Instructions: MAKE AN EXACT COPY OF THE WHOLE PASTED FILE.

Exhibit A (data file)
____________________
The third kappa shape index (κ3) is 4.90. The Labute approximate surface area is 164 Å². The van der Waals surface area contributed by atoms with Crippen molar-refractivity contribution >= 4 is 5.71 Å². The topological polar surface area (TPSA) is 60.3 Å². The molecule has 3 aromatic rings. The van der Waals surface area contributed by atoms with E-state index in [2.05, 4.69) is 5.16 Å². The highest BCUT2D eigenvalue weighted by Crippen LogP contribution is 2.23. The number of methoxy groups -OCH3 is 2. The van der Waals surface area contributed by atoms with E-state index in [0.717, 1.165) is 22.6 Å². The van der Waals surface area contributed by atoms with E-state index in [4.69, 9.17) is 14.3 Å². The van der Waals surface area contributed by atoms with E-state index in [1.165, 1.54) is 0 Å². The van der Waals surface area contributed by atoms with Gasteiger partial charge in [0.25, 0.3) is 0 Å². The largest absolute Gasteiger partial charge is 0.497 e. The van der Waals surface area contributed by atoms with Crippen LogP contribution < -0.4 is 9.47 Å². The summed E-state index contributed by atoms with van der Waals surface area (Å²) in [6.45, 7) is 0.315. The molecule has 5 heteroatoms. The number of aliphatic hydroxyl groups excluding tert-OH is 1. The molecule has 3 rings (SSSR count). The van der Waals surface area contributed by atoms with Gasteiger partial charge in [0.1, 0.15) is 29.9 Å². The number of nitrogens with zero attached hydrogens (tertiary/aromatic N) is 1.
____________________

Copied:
The third kappa shape index (κ3) is 4.90. The Labute approximate surface area is 164 Å². The van der Waals surface area contributed by atoms with Crippen molar-refractivity contribution >= 4 is 5.71 Å². The topological polar surface area (TPSA) is 60.3 Å². The molecule has 3 aromatic rings. The van der Waals surface area contributed by atoms with E-state index in [2.05, 4.69) is 5.16 Å². The highest BCUT2D eigenvalue weighted by Crippen LogP contribution is 2.23. The number of methoxy groups -OCH3 is 2. The van der Waals surface area contributed by atoms with E-state index in [0.717, 1.165) is 22.6 Å². The van der Waals surface area contributed by atoms with E-state index in [4.69, 9.17) is 14.3 Å². The van der Waals surface area contributed by atoms with E-state index in [1.165, 1.54) is 0 Å². The van der Waals surface area contributed by atoms with Gasteiger partial charge in [0.25, 0.3) is 0 Å². The largest absolute Gasteiger partial charge is 0.497 e. The van der Waals surface area contributed by atoms with Crippen LogP contribution < -0.4 is 9.47 Å². The summed E-state index contributed by atoms with van der Waals surface area (Å²) in [6.45, 7) is 0.315. The molecule has 5 heteroatoms. The number of aliphatic hydroxyl groups excluding tert-OH is 1. The molecule has 3 rings (SSSR count). The van der Waals surface area contributed by atoms with Gasteiger partial charge in [0.1, 0.15) is 29.9 Å². The number of nitrogens with zero attached hydrogens (tertiary/aromatic N) is 1.